Aug. 6 (Bloomberg) -- Cia. Vale do Rio Doce, the world's biggest iron-ore exporter, is looking for copper and coal acquisitions as profit growth slows following the steepest drop in nickel prices in two decades.

Vale raised $12.06 billion last month in a stock sale that Chief Executive Officer Roger Agnelli said will be used for takeovers and expansion. JPMorgan Chase & Co. said in June that Vale's ``most likely'' target is Freeport-McMoran Copper & Gold Inc., a U.S. mining company valued at $30 billion.

Agnelli needs new assets because profit growth slowed to 14 percent in the second quarter, down from a 69 percent average during the past four years, based on estimates of three analysts in a Bloomberg survey. Nickel makes up 27 percent of Vale's sales since it purchased Inco Inc. last year.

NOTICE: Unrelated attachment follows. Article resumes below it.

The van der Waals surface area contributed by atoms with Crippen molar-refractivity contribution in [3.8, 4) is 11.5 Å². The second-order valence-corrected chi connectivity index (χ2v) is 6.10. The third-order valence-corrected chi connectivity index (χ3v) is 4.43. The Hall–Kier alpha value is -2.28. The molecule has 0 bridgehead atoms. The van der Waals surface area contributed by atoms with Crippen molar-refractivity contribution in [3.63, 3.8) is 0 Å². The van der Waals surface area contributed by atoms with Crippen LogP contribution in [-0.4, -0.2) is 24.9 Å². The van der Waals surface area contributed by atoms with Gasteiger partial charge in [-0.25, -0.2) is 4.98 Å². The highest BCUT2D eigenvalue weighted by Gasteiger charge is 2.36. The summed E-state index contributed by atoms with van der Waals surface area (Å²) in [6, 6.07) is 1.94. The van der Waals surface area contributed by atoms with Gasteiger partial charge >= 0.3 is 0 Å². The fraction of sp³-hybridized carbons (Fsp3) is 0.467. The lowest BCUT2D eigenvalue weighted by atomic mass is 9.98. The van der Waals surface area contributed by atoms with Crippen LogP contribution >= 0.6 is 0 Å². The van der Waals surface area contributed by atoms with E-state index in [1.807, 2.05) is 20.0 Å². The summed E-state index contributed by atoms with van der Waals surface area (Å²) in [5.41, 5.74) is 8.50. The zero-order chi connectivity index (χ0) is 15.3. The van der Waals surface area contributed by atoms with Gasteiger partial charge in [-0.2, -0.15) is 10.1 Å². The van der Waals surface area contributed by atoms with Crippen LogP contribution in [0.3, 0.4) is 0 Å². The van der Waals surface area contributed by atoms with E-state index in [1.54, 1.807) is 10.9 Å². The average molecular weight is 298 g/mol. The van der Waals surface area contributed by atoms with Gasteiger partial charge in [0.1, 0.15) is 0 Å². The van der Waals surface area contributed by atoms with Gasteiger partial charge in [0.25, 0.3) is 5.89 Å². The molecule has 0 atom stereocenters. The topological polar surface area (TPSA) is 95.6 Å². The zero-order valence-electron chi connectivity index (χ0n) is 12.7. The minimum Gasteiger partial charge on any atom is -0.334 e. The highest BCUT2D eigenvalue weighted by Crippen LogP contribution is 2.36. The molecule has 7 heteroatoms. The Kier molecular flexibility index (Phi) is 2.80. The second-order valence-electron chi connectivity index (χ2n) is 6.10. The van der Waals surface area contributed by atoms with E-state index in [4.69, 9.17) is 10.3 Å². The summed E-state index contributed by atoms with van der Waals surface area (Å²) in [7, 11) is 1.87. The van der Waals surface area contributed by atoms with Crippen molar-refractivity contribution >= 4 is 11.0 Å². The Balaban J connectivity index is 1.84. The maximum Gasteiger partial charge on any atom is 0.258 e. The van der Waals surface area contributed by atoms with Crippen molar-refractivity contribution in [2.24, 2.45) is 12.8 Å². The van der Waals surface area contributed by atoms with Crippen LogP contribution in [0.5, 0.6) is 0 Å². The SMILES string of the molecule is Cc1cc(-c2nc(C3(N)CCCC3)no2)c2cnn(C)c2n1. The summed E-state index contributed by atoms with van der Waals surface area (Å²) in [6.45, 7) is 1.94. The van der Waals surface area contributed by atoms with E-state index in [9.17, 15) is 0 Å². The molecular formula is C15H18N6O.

``For Vale to gain a comparable level of diversification to mining rivals, including Rio Tinto Group, it must add a third leg of major commodities exposure to its existing legs of iron ore and nickel,'' Nomura Securities analyst Paul Cliff said in a telephone interview from London on July 31.

Any new deal would be in addition to the $59 billion that Rio de Janeiro-based Vale is spending over five years to boost output of iron ore, nickel and other commodities to overtake BHP Billiton Ltd. as the world's biggest mining company. In May, Agnelli told business leaders in Rio de Janeiro that ``if Vale doesn't grow, it will be swallowed.''

Freeport spokesman Bill Collier declined to comment yesterday when asked whether Vale has made any approach about a takeover of the Phoenix-based company. Vale said July 18 that it wasn't in talks with Freeport and hasn't made an offer.